“Target is a potential tenant but we currently do not have a lease,” he told the Board.

Jonathan Cardello of Cube 3 said that since the initial application, most of the staff concerns have been addressed including a fully enclosed loading area with all movement internalized to ensure no blocking of the street.

Developer Aria Mehrabi said he’s been working with Target for three years and it took convincing to get them to take a chance on the North Beach location. “They were not going to come because of what it is. We had to bring their real estate committee in. We had to talk them into what this will become. What it is will not attract any credit [worthy] tenants, including Target,” he said.

“We have a negotiated lease with them but our site plan kept changing because Staff kept changing their idea of what they wanted to do here,” he told the Board. A more generic operational plan was submitted four months ago, he said, but he didn’t get notice it wasn’t sufficient until three days before the hearing, not enough time for something more robust.

He said he needed site plan approval to go back to Target and secure a signed commitment, then Target will submit a detailed operations plan.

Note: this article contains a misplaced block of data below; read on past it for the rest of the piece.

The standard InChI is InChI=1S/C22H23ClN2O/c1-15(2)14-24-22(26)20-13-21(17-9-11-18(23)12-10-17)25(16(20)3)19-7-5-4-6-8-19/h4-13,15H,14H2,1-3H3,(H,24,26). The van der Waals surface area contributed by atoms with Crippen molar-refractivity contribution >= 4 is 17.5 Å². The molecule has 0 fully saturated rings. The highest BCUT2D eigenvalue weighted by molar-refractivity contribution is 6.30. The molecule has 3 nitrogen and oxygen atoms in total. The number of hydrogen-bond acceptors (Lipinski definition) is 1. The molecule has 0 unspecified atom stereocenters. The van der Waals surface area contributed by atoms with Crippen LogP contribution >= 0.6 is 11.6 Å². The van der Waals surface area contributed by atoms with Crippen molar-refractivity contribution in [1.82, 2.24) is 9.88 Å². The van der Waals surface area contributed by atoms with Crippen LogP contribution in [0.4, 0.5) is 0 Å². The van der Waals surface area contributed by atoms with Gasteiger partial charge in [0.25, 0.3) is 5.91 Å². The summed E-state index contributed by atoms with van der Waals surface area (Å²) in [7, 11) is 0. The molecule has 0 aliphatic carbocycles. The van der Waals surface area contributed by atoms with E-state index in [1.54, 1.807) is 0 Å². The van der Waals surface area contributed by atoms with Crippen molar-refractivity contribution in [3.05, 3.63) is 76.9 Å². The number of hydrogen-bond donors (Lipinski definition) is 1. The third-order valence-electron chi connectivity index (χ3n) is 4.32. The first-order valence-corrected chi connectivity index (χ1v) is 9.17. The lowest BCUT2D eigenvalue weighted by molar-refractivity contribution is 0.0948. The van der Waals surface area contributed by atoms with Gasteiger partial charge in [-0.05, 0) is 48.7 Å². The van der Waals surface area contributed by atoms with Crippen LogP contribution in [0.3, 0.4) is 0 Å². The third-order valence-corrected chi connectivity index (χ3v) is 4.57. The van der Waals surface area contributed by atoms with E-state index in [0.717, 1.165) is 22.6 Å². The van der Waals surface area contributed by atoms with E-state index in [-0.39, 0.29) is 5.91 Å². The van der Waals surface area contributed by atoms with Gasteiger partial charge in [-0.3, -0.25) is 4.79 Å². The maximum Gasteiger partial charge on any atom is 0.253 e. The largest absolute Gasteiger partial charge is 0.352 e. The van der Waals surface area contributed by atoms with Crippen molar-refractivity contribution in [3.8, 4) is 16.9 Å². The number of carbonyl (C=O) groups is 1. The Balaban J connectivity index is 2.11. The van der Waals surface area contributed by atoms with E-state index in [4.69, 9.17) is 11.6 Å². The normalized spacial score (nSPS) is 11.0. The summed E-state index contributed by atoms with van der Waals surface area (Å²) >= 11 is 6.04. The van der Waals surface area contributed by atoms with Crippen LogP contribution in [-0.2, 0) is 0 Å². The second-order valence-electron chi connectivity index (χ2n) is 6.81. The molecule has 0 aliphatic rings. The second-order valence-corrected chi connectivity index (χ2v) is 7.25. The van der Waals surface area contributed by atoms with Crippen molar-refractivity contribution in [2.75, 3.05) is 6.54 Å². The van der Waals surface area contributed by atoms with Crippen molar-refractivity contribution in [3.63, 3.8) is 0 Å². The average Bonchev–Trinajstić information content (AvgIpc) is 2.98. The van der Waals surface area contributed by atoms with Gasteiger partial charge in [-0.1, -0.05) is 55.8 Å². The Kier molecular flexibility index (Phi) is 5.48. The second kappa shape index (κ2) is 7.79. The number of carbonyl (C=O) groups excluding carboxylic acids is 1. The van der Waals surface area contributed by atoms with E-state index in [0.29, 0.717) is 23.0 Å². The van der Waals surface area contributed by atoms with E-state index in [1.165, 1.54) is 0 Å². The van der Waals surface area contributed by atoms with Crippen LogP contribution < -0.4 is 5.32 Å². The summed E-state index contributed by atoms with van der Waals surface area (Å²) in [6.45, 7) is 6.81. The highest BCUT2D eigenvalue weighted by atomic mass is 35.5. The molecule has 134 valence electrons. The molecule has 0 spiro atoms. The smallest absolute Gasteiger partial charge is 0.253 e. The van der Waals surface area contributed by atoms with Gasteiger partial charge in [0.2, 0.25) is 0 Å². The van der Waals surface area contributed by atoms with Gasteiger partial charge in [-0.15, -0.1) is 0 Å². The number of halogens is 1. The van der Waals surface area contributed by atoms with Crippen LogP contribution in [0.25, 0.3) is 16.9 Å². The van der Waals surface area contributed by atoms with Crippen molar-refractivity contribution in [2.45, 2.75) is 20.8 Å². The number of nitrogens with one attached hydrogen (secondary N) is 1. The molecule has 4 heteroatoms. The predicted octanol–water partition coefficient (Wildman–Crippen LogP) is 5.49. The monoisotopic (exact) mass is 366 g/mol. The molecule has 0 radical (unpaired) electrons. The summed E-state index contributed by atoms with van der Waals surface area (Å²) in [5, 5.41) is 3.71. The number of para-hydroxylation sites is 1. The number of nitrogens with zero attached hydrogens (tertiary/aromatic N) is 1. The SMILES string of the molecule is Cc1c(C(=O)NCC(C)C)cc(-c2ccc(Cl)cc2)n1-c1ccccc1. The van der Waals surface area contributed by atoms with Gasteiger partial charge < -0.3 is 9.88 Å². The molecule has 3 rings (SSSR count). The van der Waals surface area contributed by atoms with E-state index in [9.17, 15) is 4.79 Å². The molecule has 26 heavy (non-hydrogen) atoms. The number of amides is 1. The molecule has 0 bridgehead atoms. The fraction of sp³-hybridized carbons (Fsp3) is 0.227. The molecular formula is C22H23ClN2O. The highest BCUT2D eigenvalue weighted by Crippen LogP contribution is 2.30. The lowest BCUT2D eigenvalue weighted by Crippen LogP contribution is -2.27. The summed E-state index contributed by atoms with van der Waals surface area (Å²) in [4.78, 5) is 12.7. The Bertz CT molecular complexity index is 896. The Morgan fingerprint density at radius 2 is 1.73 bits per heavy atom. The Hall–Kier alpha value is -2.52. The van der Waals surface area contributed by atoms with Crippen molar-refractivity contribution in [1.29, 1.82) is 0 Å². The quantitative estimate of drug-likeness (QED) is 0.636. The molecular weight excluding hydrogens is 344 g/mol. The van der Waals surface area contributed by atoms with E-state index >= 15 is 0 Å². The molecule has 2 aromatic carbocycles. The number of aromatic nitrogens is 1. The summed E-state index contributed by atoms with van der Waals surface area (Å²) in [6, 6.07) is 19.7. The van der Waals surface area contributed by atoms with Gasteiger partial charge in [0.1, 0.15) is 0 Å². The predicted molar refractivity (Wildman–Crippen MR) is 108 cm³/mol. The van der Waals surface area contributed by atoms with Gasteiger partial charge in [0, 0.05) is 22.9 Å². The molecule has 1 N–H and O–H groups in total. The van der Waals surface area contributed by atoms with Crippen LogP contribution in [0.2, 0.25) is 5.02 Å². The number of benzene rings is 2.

Mehrabi said the architectural team, working with the City, has incorporated lessons learned from the South Beach Target location. "That building cannot accommodate internal turns and deliveries are being made by large trucks that the building was not designed for," he noted. 

“Staff has recognized the problem and wants to make sure it doesn’t happen again. We agree with that,” he said. As a result, the plans include an internalized loading bay and North Beach Town Center Development will agree to limit the maximum size of trucks allowed for deliveries.

The Planning Board agreed to approve the site plan under the following conditions:
  • Prior to obtaining a building permit, the developer will provide a complete business operations plan for the review and approval of the Planning Board. At a minimum, the plan will include the hours of operation, number of employees, a plan for delivery of merchandise that include sizes of all delivery and trash vehicles utilized, frequency and management of vehicles, security for the site, and parking.